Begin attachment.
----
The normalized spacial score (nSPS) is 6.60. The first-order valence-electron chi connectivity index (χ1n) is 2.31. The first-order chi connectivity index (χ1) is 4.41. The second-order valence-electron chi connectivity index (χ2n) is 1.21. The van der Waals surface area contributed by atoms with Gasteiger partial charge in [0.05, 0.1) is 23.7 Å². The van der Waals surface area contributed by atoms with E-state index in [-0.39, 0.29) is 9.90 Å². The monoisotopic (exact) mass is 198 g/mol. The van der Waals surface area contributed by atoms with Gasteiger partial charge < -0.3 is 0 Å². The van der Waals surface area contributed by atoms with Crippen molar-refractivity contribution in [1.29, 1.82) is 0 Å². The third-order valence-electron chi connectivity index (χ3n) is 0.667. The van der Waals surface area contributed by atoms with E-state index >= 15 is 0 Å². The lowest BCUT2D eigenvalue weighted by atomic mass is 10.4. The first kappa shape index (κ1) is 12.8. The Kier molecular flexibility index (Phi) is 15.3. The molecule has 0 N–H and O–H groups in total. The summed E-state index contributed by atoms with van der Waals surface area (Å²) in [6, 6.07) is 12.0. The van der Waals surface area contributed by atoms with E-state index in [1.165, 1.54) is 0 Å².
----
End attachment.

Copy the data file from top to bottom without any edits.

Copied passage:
The normalized spacial score (nSPS) is 6.60. The first-order valence-electron chi connectivity index (χ1n) is 2.31. The first-order chi connectivity index (χ1) is 4.41. The second-order valence-electron chi connectivity index (χ2n) is 1.21. The van der Waals surface area contributed by atoms with Gasteiger partial charge in [0.05, 0.1) is 23.7 Å². The van der Waals surface area contributed by atoms with E-state index in [-0.39, 0.29) is 9.90 Å². The monoisotopic (exact) mass is 198 g/mol. The van der Waals surface area contributed by atoms with Gasteiger partial charge < -0.3 is 0 Å². The van der Waals surface area contributed by atoms with Crippen molar-refractivity contribution in [1.29, 1.82) is 0 Å². The third-order valence-electron chi connectivity index (χ3n) is 0.667. The van der Waals surface area contributed by atoms with E-state index >= 15 is 0 Å². The lowest BCUT2D eigenvalue weighted by atomic mass is 10.4. The first kappa shape index (κ1) is 12.8. The Kier molecular flexibility index (Phi) is 15.3. The molecule has 0 N–H and O–H groups in total. The summed E-state index contributed by atoms with van der Waals surface area (Å²) in [6, 6.07) is 12.0. The van der Waals surface area contributed by atoms with E-state index in [1.165, 1.54) is 0 Å².